In an article Nov. 26 (“A dangerous crossroads”) in The Telegram regarding collisions at the intersection of Prince Philip Parkway and Allandale Road, a Royal Newfoundland Constabulary officer was quoted as saying that “a major problem has been that drivers making a (left) turn edge out to the middle of the intersection, which is against the law..... and all of a sudden, the light turns yellow, they proceed to turn, the light turns red, the light in the opposite lane turns green and you have an accident.”
While this may very well be a major problem, it is not, in fact, against the law to enter an intersection on a green light to make a left turn, while waiting for oncoming traffic to clear, provided it is done properly. To quote Section 119 of the Highway Traffic Act: “Where a driver is within an intersection and intends to turn left, he or she shall yield the right-of-way to traffic that is approaching from the opposite direction .... but, having yielded and given a signal .... he or she may make a left turn and traffic approaching the intersection from the opposite direction shall yield the right-of-way to the vehicle making the left turn.”
As someone who has sat behind a driver through several lights (in other words, no arrow) who refuses to enter an intersection on the green, I contend that, while it is not only perfectly legal to enter an intersection to turn left, it is absolutely necessary to promote the flow of traffic.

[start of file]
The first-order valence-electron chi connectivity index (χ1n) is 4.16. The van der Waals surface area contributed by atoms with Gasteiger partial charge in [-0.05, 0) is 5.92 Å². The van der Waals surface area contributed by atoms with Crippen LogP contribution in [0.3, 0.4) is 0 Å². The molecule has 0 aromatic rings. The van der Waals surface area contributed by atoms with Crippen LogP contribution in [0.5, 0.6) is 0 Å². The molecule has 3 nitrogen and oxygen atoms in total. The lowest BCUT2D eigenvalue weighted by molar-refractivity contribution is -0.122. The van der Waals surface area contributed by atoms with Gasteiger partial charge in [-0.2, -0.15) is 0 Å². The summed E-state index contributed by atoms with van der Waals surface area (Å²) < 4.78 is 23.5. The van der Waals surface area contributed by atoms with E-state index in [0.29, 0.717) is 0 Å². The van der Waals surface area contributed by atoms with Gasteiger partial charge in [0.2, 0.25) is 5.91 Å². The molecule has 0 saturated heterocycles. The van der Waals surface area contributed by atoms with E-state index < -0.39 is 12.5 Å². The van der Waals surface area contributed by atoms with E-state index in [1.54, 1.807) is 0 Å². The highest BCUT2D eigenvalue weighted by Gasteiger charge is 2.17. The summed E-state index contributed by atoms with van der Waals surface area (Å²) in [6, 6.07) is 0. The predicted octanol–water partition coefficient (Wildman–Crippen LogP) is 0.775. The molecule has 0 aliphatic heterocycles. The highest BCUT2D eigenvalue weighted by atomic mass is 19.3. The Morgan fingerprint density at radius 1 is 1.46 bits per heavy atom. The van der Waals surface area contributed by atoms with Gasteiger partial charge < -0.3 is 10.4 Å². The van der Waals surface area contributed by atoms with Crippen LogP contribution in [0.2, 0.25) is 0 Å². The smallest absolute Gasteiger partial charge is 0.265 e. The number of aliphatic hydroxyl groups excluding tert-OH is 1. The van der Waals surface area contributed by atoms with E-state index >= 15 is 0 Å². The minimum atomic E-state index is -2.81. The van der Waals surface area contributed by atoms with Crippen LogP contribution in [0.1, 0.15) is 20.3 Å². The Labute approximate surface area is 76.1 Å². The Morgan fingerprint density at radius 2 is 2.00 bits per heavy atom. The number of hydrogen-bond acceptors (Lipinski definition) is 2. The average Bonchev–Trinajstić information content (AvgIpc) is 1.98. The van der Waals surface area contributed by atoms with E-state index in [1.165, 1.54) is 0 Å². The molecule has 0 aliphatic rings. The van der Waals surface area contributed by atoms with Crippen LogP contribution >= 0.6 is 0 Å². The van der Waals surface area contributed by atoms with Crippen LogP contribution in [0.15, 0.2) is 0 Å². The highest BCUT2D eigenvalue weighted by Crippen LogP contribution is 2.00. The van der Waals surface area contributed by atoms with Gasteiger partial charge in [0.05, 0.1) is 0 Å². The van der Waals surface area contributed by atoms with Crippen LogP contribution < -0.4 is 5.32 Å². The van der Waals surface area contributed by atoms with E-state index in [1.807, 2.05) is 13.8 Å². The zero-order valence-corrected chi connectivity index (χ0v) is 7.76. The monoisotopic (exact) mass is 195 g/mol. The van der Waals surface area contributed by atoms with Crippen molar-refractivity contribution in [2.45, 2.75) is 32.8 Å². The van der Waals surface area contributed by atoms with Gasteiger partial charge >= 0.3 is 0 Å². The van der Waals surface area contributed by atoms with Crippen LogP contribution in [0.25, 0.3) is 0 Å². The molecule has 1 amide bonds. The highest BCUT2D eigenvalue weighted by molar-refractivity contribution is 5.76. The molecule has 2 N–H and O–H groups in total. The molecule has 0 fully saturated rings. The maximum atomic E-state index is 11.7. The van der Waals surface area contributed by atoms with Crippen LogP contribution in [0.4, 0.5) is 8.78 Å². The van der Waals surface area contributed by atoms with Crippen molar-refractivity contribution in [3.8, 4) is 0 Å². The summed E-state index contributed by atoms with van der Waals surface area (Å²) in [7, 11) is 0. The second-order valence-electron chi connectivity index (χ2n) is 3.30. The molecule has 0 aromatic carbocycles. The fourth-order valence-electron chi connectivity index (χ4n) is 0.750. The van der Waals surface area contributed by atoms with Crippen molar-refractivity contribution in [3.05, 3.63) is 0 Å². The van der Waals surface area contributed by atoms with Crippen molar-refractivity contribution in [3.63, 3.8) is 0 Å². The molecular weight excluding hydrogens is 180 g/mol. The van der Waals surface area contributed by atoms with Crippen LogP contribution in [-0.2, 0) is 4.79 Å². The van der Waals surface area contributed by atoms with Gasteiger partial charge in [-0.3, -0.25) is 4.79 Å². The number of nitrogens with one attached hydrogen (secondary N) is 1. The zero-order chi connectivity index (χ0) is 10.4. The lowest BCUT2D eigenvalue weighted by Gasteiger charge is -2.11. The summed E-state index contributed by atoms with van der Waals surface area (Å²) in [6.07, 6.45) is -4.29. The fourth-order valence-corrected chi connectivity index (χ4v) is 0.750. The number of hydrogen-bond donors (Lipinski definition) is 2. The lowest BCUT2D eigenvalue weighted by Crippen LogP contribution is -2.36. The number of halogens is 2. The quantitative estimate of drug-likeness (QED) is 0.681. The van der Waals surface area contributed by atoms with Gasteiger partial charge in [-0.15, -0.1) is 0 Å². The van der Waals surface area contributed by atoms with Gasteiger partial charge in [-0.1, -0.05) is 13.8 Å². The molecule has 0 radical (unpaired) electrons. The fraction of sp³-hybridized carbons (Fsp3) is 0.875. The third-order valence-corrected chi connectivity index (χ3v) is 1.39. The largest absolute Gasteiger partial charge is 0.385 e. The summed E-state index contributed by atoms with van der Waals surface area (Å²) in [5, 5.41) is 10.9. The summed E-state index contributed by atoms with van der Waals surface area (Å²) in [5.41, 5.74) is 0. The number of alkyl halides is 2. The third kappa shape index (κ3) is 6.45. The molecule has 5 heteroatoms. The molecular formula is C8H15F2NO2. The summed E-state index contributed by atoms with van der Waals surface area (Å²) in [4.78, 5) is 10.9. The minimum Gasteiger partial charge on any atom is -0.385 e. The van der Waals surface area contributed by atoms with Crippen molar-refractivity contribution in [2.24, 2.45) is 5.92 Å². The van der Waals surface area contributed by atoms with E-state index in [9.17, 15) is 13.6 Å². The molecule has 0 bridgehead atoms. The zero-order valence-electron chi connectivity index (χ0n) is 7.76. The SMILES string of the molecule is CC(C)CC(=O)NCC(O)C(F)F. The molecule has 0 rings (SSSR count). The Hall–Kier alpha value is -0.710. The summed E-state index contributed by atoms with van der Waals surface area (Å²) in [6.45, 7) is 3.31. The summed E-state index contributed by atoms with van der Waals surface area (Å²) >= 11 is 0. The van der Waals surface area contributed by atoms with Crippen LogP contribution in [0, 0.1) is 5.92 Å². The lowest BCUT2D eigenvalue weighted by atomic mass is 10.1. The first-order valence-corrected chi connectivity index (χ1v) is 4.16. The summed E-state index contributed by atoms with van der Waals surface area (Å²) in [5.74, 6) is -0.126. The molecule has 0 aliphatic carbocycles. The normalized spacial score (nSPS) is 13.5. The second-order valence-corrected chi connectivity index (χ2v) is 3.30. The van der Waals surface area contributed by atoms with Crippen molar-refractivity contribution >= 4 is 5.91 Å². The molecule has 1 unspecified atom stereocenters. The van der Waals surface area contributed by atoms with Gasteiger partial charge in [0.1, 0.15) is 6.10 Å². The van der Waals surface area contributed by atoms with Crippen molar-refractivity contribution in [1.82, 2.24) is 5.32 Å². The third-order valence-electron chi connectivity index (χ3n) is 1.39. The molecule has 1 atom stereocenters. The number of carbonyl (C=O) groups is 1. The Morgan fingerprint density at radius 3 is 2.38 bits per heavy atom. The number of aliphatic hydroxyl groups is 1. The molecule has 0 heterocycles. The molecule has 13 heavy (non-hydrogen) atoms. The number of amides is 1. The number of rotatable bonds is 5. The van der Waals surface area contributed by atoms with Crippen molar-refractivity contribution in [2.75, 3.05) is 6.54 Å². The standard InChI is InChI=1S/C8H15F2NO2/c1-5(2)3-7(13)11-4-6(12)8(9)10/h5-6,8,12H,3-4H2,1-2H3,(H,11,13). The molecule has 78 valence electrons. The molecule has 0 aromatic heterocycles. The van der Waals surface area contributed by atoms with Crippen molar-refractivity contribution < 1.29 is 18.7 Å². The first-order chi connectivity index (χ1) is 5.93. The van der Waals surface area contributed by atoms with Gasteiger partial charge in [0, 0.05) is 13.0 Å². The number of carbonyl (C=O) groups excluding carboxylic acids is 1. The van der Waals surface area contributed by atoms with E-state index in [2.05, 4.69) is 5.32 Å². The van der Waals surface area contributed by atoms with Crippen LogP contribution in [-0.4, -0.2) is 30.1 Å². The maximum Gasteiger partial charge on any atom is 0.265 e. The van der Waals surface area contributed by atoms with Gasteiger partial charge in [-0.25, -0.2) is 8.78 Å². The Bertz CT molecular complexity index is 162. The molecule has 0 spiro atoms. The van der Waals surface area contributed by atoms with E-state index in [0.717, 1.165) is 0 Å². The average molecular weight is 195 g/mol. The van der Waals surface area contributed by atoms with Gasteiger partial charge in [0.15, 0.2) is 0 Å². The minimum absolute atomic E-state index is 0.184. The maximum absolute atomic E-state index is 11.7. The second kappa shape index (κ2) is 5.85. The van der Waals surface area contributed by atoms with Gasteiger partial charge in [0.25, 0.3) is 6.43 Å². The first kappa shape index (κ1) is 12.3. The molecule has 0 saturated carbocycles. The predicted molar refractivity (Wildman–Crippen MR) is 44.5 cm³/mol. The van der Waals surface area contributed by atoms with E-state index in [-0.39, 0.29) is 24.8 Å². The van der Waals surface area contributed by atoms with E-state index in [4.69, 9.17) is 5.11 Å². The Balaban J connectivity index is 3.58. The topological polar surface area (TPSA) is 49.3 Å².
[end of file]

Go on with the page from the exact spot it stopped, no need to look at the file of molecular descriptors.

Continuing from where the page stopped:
If accidents are being caused by left-turning vehicles being hit by drivers entering the intersection on a fresh green, it is those drivers who are breaking the law.
As someone who has sat behind a driver through several lights (in other words, no arrow) who refuses to enter an intersection on the green, I contend that, while it is not only perfectly legal to enter an intersection to turn left, it is absolutely necessary to promote the flow of traffic. Further to that, how many times does one witness a driver who is partially into the intersection, only to back up across the crosswalk to get back behind the line when the light turns yellow? Now that is against the law.
I don’t blame The Telegram for putting this incorrect information on the front page, where those drivers whom I have been silently yelling at all these years can confirm that they are perfect drivers, but I hope this letter serves to correct what is apparently a widespread misconception. It’s just unfortunate that the people charged with enforcing the laws also have it wrong.